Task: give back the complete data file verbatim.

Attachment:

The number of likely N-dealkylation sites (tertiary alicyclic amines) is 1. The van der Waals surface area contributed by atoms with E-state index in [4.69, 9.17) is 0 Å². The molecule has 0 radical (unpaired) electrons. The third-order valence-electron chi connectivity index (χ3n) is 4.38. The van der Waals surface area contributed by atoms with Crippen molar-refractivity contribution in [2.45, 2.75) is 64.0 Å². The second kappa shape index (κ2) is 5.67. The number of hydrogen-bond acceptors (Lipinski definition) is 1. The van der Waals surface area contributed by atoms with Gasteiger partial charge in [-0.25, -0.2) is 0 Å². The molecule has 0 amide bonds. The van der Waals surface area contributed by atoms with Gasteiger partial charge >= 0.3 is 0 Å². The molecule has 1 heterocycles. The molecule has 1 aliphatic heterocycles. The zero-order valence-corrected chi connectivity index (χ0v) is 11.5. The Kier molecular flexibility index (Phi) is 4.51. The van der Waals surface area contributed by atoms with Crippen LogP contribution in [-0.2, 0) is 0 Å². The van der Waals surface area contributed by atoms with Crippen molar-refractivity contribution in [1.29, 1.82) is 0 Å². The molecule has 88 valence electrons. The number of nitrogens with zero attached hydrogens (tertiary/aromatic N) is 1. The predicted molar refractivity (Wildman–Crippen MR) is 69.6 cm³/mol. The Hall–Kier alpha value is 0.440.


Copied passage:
The number of likely N-dealkylation sites (tertiary alicyclic amines) is 1. The van der Waals surface area contributed by atoms with E-state index in [4.69, 9.17) is 0 Å². The molecule has 0 radical (unpaired) electrons. The third-order valence-electron chi connectivity index (χ3n) is 4.38. The van der Waals surface area contributed by atoms with Crippen molar-refractivity contribution in [2.45, 2.75) is 64.0 Å². The second kappa shape index (κ2) is 5.67. The number of hydrogen-bond acceptors (Lipinski definition) is 1. The van der Waals surface area contributed by atoms with Gasteiger partial charge in [-0.25, -0.2) is 0 Å². The molecule has 0 amide bonds. The van der Waals surface area contributed by atoms with Gasteiger partial charge >= 0.3 is 0 Å². The molecule has 1 heterocycles. The molecule has 1 aliphatic heterocycles. The zero-order valence-corrected chi connectivity index (χ0v) is 11.5. The Kier molecular flexibility index (Phi) is 4.51. The van der Waals surface area contributed by atoms with Crippen LogP contribution in [-0.2, 0) is 0 Å². The van der Waals surface area contributed by atoms with Crippen molar-refractivity contribution in [1.29, 1.82) is 0 Å². The molecule has 88 valence electrons. The number of nitrogens with zero attached hydrogens (tertiary/aromatic N) is 1. The predicted molar refractivity (Wildman–Crippen MR) is 69.6 cm³/mol. The Hall–Kier alpha value is 0.440.